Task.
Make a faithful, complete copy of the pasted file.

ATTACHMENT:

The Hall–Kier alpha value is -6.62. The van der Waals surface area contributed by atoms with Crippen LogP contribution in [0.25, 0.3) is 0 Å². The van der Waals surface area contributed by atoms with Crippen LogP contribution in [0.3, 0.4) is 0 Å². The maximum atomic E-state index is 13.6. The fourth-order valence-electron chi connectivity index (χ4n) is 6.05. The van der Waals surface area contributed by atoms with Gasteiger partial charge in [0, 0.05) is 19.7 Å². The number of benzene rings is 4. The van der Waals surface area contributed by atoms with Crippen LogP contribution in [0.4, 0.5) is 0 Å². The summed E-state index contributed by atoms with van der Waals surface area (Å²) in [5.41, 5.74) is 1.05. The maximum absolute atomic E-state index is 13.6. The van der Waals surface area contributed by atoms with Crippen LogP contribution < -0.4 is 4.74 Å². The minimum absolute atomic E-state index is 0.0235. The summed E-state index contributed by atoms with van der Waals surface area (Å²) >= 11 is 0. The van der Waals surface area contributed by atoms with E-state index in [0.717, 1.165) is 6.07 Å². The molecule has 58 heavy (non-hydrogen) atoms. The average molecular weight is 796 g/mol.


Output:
The Hall–Kier alpha value is -6.62. The van der Waals surface area contributed by atoms with Crippen LogP contribution in [0.25, 0.3) is 0 Å². The van der Waals surface area contributed by atoms with Crippen LogP contribution in [0.3, 0.4) is 0 Å². The maximum atomic E-state index is 13.6. The fourth-order valence-electron chi connectivity index (χ4n) is 6.05. The van der Waals surface area contributed by atoms with Gasteiger partial charge in [0, 0.05) is 19.7 Å². The number of benzene rings is 4. The van der Waals surface area contributed by atoms with Crippen LogP contribution in [0.4, 0.5) is 0 Å². The summed E-state index contributed by atoms with van der Waals surface area (Å²) in [5.41, 5.74) is 1.05. The maximum absolute atomic E-state index is 13.6. The van der Waals surface area contributed by atoms with Crippen LogP contribution < -0.4 is 4.74 Å². The minimum absolute atomic E-state index is 0.0235. The summed E-state index contributed by atoms with van der Waals surface area (Å²) >= 11 is 0. The van der Waals surface area contributed by atoms with E-state index in [0.717, 1.165) is 6.07 Å². The molecule has 58 heavy (non-hydrogen) atoms. The average molecular weight is 796 g/mol.